What is there to say about Myst? It’s one of gaming’s first genuine hits with mainstream audiences. It was a pioneer of computer graphics and game visuals. It’s approach to storytelling and puzzle design have inspired modern games like The Room and Gone Home, and its sense of mystery and wonder was one of the big inspirations behind the TV series Lost. For me, it was one of the games that got me into wanting to learn computer graphics and make immersive worlds, alongside the original Doom.
While later games in the series released in the early 2000’s eventually lost the widespread appeal that the early games did, the series made a splash again when it was released on iOS in 2009. It was on the top sellers lists for a while, as people who owned the game back in the day but never finished it bought it again on their touch devices, and it found a new audience as well. It also was a pioneer of “serious” games on mobile, with its success at an (at the time) astonishing 727 MB download encouraged other developers to make bigger games on the platform.
In this light, Legendary’s recently announced partnership with Cyan to make a Myst television show alongside a transmedia game element makes a lot of sense.
I look at the comments sections of articles reporting the announcement, and I see a lot of reactions similar to this Penny Arcade joke. I’m not sure how much of this is the internet snark machine and how much of this is people not understanding how much potential there is in this idea, so I figured I’d talk about why I think it’s a good idea and talk about my theories about what it might look like.
I have a friend who says that people spend too much of their life idly consuming media, and fixate too much on it as a way of relating to other people. I think he’s right, but still certain pieces of media can be life-changing under the right circumstances, or at the very least evoke new insights or strong emotions that stick with you forever. As someone who got into the game/software industry to do just that, it’s something I think about a lot. I want to dedicate some space on this blog to sharing some of the bits of media that have stuck with me for a long time for one reason or another.
However, I’m starting this off with something that might be perhaps a little unexpected.
It’s an episode of the show “Hoarding : Buried Alive”, Season 4 Episode 1, titled “Tiny Monsters.” The show is another crappy reality tv show, the kind where every episode has the same plot, whether it’s Kitchen Nightmares, Hoarding, or whatever. In this show they find someone who has a hoarding problem, show how crazy they are, talk about how what they have is a compulsion or a mental illness, then eventually they have a dramatic turnaround for the camera where they resolve to change, clean out their place, and have some nice before/after shots to make you feel good at the end.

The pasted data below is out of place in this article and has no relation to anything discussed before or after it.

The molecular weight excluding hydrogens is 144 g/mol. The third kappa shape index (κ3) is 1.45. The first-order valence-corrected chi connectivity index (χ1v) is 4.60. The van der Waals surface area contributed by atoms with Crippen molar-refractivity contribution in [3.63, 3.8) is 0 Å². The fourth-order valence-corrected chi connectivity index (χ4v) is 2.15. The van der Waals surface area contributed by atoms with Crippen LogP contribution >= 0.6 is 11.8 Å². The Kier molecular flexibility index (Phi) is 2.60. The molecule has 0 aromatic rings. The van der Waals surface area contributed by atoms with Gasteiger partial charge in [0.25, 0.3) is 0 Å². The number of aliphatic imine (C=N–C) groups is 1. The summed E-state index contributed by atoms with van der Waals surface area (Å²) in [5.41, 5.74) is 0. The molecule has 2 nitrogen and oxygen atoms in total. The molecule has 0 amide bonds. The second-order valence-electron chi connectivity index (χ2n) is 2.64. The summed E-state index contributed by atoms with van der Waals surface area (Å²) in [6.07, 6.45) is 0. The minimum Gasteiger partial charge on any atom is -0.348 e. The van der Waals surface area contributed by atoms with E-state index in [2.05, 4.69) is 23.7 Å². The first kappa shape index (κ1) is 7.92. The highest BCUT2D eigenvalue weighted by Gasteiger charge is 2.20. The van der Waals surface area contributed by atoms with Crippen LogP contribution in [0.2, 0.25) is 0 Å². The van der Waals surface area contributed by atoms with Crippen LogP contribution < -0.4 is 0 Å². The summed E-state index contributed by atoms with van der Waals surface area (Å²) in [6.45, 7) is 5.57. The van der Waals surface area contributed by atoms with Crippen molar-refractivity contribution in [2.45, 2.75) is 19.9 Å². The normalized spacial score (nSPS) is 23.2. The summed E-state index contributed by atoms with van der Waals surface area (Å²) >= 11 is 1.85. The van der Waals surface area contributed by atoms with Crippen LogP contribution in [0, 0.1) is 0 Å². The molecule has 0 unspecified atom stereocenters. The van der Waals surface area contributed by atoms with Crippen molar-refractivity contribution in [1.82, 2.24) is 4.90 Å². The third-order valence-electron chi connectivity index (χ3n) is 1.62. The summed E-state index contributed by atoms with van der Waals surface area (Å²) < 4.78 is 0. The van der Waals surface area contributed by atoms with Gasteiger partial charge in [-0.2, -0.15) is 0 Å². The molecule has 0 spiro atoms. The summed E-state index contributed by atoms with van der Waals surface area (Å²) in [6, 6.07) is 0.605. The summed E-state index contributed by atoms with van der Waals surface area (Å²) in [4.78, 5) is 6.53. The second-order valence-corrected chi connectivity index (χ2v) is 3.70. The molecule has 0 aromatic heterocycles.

This episode of the show, however, is special.
It depicts the absolute nadir of the human experience.
Well, the first bit of news is that my startup has announced the release date for our first iOS app (December 22nd) and released the trailer!
I’m really proud of how the final app turned out and I’m also really pleased with the trailer. I’ve never edited a video before in my life and within a couple evenings I was able to capture all the footage with Quicktime and edit it with iMovie into what you see above.
I have a couple thoughts about this:
First, the song is stuck in my head after all the time editing the video, but it’s great and catchy so that’s not a bad thing. Jamendo is a great resource for this sort of thing. I even found some pretty excellent instrumental metal on there. A few years back I remember checking out all the creative commons music and thinking there was some decent stuff but nothing amazing. Times have changed.
Second, I want to slap the next person who claims that Apple machines are “toys” or “overpriced” or “fascist”. Programs like iMovie and Garage Band empower anyone to become content creators in a matter of hours. I have a <$750 notebook with a 10 hour battery life that can run games, let me make a polished trailer for my app, has a full office suite, and has presets in their music software that sound better than my physical guitar amp and effects pedal. As far as being a “toy”, I do more power user command line things on my Mac than I ever did on my Windows machines. Power of UNIX.
There are legitimate reasons to criticize Apple the company, their hardware, and their software, but there’s these tired memes that have no basis in fact (at least not anymore) that make up much of the criticism I hear online and in person. I feel like debunking these might merit its own post at some point in time.